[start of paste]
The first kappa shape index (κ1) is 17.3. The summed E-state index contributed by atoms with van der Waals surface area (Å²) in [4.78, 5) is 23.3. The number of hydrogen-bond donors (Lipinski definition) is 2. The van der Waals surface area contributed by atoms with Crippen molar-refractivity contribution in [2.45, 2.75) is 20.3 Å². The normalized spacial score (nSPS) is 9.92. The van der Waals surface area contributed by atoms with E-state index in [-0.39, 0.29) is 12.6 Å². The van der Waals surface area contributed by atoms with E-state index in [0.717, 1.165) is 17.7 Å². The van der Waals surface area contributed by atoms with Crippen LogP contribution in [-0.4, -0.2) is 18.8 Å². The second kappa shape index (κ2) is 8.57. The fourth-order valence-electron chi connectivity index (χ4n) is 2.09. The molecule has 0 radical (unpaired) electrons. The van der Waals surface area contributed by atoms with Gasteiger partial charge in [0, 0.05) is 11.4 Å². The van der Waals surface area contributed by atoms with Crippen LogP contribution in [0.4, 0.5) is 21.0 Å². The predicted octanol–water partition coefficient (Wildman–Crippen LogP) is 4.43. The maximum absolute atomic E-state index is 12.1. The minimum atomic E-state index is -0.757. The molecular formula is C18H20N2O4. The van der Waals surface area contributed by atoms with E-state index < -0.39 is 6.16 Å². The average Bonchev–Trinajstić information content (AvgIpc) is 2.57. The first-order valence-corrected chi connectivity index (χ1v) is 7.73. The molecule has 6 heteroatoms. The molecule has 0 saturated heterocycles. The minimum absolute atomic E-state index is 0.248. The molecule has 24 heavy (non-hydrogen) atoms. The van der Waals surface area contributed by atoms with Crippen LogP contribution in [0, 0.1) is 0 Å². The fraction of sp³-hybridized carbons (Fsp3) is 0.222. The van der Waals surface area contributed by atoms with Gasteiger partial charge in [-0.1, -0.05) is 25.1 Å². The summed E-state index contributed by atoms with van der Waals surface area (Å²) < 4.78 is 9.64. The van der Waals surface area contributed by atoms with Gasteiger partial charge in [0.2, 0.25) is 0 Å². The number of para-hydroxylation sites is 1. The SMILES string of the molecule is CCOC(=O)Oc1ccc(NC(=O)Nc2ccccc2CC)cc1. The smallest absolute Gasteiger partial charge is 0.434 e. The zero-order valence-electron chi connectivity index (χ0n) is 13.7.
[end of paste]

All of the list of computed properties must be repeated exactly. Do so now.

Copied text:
The first kappa shape index (κ1) is 17.3. The summed E-state index contributed by atoms with van der Waals surface area (Å²) in [4.78, 5) is 23.3. The number of hydrogen-bond donors (Lipinski definition) is 2. The van der Waals surface area contributed by atoms with Crippen molar-refractivity contribution in [2.45, 2.75) is 20.3 Å². The normalized spacial score (nSPS) is 9.92. The van der Waals surface area contributed by atoms with E-state index in [-0.39, 0.29) is 12.6 Å². The van der Waals surface area contributed by atoms with E-state index in [0.717, 1.165) is 17.7 Å². The van der Waals surface area contributed by atoms with Crippen LogP contribution in [-0.4, -0.2) is 18.8 Å². The second kappa shape index (κ2) is 8.57. The fourth-order valence-electron chi connectivity index (χ4n) is 2.09. The molecule has 0 radical (unpaired) electrons. The van der Waals surface area contributed by atoms with Gasteiger partial charge in [0, 0.05) is 11.4 Å². The van der Waals surface area contributed by atoms with Crippen LogP contribution in [0.4, 0.5) is 21.0 Å². The predicted octanol–water partition coefficient (Wildman–Crippen LogP) is 4.43. The maximum absolute atomic E-state index is 12.1. The minimum atomic E-state index is -0.757. The molecular formula is C18H20N2O4. The van der Waals surface area contributed by atoms with E-state index < -0.39 is 6.16 Å². The average Bonchev–Trinajstić information content (AvgIpc) is 2.57. The first-order valence-corrected chi connectivity index (χ1v) is 7.73. The molecule has 6 heteroatoms. The molecule has 0 saturated heterocycles. The minimum absolute atomic E-state index is 0.248. The molecule has 24 heavy (non-hydrogen) atoms. The van der Waals surface area contributed by atoms with Crippen LogP contribution in [0, 0.1) is 0 Å². The fraction of sp³-hybridized carbons (Fsp3) is 0.222. The van der Waals surface area contributed by atoms with Gasteiger partial charge in [-0.1, -0.05) is 25.1 Å². The summed E-state index contributed by atoms with van der Waals surface area (Å²) < 4.78 is 9.64. The van der Waals surface area contributed by atoms with Gasteiger partial charge in [0.2, 0.25) is 0 Å². The number of para-hydroxylation sites is 1. The SMILES string of the molecule is CCOC(=O)Oc1ccc(NC(=O)Nc2ccccc2CC)cc1. The smallest absolute Gasteiger partial charge is 0.434 e. The zero-order valence-electron chi connectivity index (χ0n) is 13.7.